Starter cultures accelerate the formation of lactic acid and drop the pH (to about pH5.3) of salami, which can inhibit the growth of spoilage bacteria and pathogens. The rapid decline of pH not only gives the salami a unique lactic acid flavor, but also increases the firmness of texture and mouth feeling due to the acidic denaturation of meat proteins. The lactic acid bacteria (LAB) in starter cultures have been shown to inhibit Staphylococcus, gram-negative bacteria, and E. coli, by 97.8% after 48 hours of fermentation. Further studies of LAB starters (which often contain one or more species) of Pediococcus cerevisiae, Lactobacillus platarum and Staphylococcus carnosus, have shown a very wide spectrum of inhibition activity on Staphylococcus epidermidis, Lysteria monocytogenes Klebsiella oxytoca, Shigella dysenteriae and germination of the spores of Bacillus subtilis and Bacillus cereus, and Pseudomonas fluorescens. I've added extensive coverage to the starter cultures produced by Chr. Hansen, Inc., producers of freeze dried starter cultures on my main web pages [Introduction section - Starter Cultures]
Listeria is a constant concern in the meat industry. The US-FDA reports (June /29/2009) Listeria monocytogenes (Lm) has been responsible for several outbreaks of food borne illness domestically. Each year approximately 2500 people become seriously ill due to Lm infections. Nearly 500 of these die from their infection. Listeriosis only accounts for about 0.02% of illnesses due to food borne disease, but it causes 27.6% of all deaths due to foodborne infection.
Cultures containg Staphlococcus xylosis, Lactobacillus curvatus, and Pediococcus acidilactici provide protection against a population explosion of Lm in fermented sausages. Chr. Hansen North America produces several bioprotective meat cultures; Bactoferm F-LC and the newer Bacterferm BL-C-48. A source for these is listed below
EXTERIOR MOLD CULTURES:
Many fermented sausages, especially Northern Italian and American-Italian dry salami are generally covered in a pure white mold; much like a good French brie cheese. This is desirable and contributes to the overall taste of the final product. The mold (fungus) is a variety of Penicillium (Penicilium nalgiovense) and is applied to the surface casing after stuffing and tying the salami, prior to fermentation. The easily available product is Bactoferm M-EK-4.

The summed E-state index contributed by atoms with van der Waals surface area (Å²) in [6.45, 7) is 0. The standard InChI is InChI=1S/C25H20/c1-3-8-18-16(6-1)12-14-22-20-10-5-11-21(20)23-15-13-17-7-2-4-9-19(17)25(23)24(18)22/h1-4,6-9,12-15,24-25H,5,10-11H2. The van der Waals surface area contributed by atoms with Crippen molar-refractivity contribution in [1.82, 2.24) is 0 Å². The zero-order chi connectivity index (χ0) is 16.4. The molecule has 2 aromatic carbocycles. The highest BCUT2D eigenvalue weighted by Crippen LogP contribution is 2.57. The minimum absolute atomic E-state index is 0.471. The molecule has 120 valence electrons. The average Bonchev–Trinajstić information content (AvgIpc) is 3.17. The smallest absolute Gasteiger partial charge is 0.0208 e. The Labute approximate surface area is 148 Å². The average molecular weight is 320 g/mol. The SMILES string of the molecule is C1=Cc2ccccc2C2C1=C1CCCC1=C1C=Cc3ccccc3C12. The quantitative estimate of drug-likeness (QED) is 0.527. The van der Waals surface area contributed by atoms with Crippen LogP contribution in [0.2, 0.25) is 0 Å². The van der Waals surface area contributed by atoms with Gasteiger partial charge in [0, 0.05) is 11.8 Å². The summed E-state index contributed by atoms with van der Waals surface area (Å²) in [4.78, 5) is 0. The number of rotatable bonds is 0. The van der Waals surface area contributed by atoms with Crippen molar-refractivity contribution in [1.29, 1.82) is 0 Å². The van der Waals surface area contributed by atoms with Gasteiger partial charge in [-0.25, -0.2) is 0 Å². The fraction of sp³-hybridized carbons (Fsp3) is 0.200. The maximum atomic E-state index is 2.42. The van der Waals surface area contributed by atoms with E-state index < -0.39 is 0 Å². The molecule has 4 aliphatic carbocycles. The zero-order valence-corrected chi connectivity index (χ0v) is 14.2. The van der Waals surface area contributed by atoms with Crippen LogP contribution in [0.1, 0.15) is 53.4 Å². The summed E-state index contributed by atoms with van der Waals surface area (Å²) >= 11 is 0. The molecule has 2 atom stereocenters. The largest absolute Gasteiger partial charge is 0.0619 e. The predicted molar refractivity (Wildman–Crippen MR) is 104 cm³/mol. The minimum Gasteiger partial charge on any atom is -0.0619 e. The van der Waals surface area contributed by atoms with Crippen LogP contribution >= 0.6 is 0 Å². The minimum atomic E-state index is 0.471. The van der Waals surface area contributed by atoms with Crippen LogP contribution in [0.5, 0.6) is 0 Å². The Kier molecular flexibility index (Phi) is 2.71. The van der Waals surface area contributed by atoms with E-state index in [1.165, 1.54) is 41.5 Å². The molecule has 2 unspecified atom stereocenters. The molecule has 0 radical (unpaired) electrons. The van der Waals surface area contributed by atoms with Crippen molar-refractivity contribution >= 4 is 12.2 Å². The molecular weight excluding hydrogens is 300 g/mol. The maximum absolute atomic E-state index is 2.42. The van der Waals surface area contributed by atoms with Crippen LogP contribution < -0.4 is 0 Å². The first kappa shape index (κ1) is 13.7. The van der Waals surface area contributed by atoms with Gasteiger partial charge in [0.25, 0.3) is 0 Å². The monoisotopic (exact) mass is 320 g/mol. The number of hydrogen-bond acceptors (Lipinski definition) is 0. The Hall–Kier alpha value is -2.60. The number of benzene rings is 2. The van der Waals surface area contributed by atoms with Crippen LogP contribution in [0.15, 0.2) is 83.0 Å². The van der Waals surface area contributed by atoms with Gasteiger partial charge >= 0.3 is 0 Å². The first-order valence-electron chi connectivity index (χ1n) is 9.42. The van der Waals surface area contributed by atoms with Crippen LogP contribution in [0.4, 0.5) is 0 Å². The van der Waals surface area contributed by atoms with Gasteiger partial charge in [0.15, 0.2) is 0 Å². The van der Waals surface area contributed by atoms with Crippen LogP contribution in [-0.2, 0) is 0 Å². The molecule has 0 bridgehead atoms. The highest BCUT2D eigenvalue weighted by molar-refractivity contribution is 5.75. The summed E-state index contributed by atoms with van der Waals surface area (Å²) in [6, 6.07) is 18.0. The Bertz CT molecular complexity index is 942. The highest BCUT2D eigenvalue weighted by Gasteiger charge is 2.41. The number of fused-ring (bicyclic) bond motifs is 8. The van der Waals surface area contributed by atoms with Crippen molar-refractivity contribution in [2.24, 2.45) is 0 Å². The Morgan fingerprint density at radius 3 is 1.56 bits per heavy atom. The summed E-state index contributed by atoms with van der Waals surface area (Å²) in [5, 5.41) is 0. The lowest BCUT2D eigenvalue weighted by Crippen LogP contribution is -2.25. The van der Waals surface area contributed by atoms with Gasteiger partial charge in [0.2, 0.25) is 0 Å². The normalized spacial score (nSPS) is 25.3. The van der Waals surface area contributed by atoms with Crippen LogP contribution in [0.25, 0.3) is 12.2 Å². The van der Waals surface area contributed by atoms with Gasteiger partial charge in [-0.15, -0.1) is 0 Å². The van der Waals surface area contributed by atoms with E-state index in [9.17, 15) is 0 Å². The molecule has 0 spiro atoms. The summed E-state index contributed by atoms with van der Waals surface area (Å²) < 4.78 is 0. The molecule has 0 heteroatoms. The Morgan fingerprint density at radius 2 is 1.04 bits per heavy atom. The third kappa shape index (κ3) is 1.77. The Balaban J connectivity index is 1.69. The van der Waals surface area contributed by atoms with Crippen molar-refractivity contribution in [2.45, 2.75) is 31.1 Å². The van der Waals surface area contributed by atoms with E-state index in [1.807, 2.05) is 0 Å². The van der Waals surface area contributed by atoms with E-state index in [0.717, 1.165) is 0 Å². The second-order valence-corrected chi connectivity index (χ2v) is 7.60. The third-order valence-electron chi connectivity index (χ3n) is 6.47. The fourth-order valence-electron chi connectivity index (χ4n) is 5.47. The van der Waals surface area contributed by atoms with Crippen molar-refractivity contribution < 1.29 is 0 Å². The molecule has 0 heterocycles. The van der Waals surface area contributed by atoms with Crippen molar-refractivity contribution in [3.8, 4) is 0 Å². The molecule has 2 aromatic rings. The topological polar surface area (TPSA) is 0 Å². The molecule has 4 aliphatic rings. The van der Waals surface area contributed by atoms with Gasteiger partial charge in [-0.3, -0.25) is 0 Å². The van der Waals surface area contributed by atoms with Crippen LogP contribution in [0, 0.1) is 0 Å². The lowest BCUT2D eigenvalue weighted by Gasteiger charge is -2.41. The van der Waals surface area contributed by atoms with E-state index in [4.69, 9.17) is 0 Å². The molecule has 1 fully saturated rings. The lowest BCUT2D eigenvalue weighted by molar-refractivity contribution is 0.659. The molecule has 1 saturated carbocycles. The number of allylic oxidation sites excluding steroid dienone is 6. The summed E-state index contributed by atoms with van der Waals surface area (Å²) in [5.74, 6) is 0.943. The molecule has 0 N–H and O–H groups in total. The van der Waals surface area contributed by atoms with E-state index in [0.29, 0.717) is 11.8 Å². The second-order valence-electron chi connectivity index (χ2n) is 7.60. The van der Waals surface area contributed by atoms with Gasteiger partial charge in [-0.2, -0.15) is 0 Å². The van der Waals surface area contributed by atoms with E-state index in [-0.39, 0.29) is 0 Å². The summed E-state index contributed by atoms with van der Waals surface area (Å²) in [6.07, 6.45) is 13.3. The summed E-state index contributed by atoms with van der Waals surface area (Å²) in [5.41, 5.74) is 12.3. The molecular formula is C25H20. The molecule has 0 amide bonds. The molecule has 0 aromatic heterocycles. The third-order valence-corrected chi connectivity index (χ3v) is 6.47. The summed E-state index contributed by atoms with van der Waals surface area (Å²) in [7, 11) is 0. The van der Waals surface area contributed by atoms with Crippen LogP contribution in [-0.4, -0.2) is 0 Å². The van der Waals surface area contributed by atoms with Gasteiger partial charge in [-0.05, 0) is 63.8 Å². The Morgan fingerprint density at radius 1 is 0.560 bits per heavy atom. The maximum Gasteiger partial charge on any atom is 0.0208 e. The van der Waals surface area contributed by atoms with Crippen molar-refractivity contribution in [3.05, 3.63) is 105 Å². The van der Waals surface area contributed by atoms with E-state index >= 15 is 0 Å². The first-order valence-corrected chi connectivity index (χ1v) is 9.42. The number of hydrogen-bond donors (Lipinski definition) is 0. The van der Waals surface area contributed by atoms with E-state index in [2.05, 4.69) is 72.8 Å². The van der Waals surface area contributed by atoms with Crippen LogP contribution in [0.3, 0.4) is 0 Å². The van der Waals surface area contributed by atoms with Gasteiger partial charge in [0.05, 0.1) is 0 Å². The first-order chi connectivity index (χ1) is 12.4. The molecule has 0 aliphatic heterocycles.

CHOOSING A STARTER CULTURE
Consider the qualities you want in your final product. Are you trying to mimic a particular geographic style; German Polish, Italian, etc.? Would you like it to be having a tang [a sharp or acidic] tang or a mild one? What about sweetness? What about salt—with its concentration kill or inhibit the starter culture? And then there is the flavor component—how do you define that quality? Do you consider it divorced from the added spices or in addition to their characteristics? Often it’s a matter of a somewhat educated choice based on experimentation.
American style [whatever that means] is generally recognized by a short fermentation that produces a very low pH [high acid content]. These products are mostly produced commercially where a high acid content complies with USDA guidelines and super-fast fermentation gets the product “out the door” and to the consumer quickly.
Dry cured sausages from Southern Europe and the Balkans tend to be on the “sweet” side—lower acid [higher pH] and often allowed to dry several months. Rarely will you find Italian, French, Spanish, Serbian salami or Bulgarian Loukaniko to have a tart, acidic tang.
On the other hand, fermented sausages from Northern and Eastern Europe generally have a sharp tang [lower pH] whether they are dry-cured or semi-dry-cured [“summer-type” sausage]; Think German Thüringen, Swedish medvurst,
Cultures distributed by Internet online companies are of the freeze dried type. In order to choose the correct culture the following advise may be used as general guidelines. Paragraph numbers refer to the discussion of starter cultures on the INTRODUCTION page.
Technical information sheets provide the recommended temperatures for fermentation, however, bacteria will also ferment at lower temperatures, just more slowly. For example, the technical information sheet for T-SPX lists temperatures as 26-38º C, optimum being 32º C. T-SPX will ferment as well at 20-24º C which is not uncommon for "European" style sausages, and 48 hours or more is not atypical.